Hong Kong bars British journalist from entering

HONG KONG (Reuters) - Hong Kong has barred a Financial Times journalist from entering the city as a visitor, after authorities refused to renew his work visa in October, in a move a British official said undermined free speech.

FILE PHOTO: Victor Mallet, a Financial Times journalist and first vice president of the Foreign Correspondents' Club (FCC), speaks during a luncheon at the FCC in Hong Kong, China, August 14, 2018. Paul Yeung/Pool via REUTERS

Asia news editor Victor Mallet “attempted to enter Hong Kong on Thursday as a visitor but was turned away at the border after several hours of questioning by immigration officers”, the Financial Times said.

Mallet did not comment further when contacted by Reuters.

Hong Kong’s government said the case had nothing to do with freedom of expression or the media, and that it was “acting in accordance with the law and the prevailing immigration policy to make a decision”.Analysts have cited the FT editor’s case as the latest of a series in which Hong Kong officials have taken a tough line on dissent in the former British colony.

Mark Field, British Minister of State for Asia and the Pacific, now visiting Hong Kong, said the visa denial “undermines freedom of speech and freedom of the press”.

Authorities declined to renew Mallet’s work visa last month after a speech he hosted at the Hong Kong Foreign Correspondents’ Club by an independence activist was strongly condemned by officials in China and Hong Kong. They gave no reason for the visa denial.

Beijing has said any advocacy of independence will not be tolerated in Hong Kong, which it considers an inalienable part of China. The city was returned from British to Chinese rule in 1997.

Hong Kong’s mini-constitution guarantees Hong Kong a high degree of autonomy not allowed in mainland China, as well as the “freedom of speech, of the press and of publication”.

But critics point to recent incidents including the barring of young activists from elections, disqualifications of pro-democracy lawmakers and mainland-style tactics to smother dissent.


Joshua Rosenzweig, East Asia Research Director for Amnesty International, tweeted that the effective blacklisting of Mallet would have a “chilling effect on freedom of expression”.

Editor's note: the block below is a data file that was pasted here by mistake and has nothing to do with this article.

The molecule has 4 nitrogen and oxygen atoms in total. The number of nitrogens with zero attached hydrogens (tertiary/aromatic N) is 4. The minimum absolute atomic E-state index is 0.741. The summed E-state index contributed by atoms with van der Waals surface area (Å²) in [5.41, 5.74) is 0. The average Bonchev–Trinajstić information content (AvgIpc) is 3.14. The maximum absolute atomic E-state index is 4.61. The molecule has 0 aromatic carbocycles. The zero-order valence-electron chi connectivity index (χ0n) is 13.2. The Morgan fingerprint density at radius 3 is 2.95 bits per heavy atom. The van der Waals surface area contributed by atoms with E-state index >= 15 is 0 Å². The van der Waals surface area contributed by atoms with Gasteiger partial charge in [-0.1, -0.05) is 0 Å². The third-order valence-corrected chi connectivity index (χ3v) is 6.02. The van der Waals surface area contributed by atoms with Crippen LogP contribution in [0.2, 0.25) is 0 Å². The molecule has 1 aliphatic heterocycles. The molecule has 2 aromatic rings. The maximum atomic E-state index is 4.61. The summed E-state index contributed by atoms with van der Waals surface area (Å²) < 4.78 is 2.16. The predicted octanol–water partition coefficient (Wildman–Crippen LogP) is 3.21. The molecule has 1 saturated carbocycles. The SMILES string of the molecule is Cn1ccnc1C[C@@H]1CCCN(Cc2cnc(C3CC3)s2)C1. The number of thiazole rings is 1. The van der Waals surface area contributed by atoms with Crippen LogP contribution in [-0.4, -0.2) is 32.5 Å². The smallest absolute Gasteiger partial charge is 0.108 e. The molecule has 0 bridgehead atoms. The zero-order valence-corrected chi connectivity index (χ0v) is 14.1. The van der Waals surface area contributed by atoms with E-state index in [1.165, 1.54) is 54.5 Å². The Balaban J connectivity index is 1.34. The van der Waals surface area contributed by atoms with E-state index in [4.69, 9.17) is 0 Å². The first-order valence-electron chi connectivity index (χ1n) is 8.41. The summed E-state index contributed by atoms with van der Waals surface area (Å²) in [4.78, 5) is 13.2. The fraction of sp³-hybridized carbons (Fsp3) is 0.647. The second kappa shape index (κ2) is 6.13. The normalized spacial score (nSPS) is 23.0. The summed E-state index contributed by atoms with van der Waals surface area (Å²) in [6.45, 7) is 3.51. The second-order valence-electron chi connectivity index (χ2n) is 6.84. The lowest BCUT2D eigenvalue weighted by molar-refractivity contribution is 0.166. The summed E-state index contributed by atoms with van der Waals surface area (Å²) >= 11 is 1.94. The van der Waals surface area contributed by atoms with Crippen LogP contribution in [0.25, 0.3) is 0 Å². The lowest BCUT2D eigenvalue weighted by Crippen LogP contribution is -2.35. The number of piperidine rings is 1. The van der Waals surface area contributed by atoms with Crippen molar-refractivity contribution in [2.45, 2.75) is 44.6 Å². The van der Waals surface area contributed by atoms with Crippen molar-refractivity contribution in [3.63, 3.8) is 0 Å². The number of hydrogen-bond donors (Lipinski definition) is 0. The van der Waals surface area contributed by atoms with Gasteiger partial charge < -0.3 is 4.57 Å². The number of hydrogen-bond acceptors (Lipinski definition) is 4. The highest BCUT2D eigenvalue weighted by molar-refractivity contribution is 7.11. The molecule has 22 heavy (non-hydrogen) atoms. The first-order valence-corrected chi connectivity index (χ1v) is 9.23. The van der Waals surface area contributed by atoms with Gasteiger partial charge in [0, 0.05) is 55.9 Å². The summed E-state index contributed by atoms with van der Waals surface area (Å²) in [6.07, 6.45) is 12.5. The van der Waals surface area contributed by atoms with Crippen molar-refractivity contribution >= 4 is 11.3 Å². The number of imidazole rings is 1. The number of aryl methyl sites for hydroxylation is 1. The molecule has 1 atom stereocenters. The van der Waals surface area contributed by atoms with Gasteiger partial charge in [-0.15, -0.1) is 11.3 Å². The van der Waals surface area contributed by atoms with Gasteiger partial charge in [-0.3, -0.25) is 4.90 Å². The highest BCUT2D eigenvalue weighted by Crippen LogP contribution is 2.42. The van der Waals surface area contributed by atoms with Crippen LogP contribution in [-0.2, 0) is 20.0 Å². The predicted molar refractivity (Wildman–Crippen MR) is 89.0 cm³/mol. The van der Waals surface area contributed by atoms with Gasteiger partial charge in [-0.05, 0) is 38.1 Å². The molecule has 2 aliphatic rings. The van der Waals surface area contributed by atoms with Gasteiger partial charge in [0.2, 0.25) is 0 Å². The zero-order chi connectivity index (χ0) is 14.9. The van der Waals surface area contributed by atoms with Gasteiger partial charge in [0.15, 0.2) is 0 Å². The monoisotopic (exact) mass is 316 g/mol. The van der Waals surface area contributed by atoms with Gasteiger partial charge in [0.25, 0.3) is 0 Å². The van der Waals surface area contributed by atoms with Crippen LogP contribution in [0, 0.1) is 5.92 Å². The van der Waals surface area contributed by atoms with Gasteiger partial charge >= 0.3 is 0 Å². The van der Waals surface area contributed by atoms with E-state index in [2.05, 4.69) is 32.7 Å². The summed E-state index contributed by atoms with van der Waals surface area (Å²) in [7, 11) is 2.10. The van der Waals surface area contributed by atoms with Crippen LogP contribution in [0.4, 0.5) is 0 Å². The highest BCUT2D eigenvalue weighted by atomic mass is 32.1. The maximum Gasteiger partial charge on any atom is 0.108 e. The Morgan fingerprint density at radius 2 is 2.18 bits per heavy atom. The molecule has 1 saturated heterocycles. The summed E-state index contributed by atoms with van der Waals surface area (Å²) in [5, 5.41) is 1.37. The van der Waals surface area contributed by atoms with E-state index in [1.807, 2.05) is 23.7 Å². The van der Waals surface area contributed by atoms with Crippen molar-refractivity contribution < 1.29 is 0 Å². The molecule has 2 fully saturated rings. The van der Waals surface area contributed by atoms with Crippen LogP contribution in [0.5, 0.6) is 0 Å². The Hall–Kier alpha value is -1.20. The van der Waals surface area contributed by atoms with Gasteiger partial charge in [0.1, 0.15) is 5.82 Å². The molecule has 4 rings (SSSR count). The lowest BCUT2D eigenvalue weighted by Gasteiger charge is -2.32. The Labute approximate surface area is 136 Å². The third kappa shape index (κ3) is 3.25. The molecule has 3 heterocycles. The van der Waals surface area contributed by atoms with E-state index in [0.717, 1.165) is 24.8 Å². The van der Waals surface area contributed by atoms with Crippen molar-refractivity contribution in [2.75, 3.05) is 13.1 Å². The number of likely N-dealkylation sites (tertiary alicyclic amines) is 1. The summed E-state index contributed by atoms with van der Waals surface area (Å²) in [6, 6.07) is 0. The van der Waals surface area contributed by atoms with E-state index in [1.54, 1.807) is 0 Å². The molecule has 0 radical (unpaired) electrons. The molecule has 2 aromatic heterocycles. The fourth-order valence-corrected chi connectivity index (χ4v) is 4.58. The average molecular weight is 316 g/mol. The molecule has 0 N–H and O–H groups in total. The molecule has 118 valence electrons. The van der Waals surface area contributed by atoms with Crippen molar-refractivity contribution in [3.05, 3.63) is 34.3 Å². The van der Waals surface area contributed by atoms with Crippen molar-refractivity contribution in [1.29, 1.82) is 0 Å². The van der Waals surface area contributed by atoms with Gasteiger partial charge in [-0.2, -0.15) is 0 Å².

Chinese dissident writer Ma Jian has struggled in recent days to find a venue for two talks he plans to give as part of the Hong Kong International Literary Festival.

Ma, who lives in Britain, was told by the Tai Kwun arts center, which was set up with government support, that his events would no longer be hosted. Tai Kwun’s director Timothy Calnin said in a statement it “did not want to become a platform to promote the political interests of any individual”.

But in an about-turn after Ma arrived in Hong Kong from London on Friday, the arts center said his events would go ahead as planned and apologized for the confusion.

“We have reconsidered our position in light of the possibility that these events might be prevented from taking place altogether. With this in mind, Tai Kwun has made its venues available to the Festival for Mr Ma’s two appearances,” it said in a statement.

Ma said he had been unable to find a Hong Kong publisher for his darkly satirical new novel, whose title echoes one of Chinese President Xi Jinping’s slogans.

“I’m a novelist, not an activist, and am attending the Festival to discuss my new novel, China Dream. My ‘politics’ are simple: I believe in free thought and free speech. Without them, life has no meaning,” Ma wrote on Twitter.

Reporting by Farah Master; Editing by Andrew Roche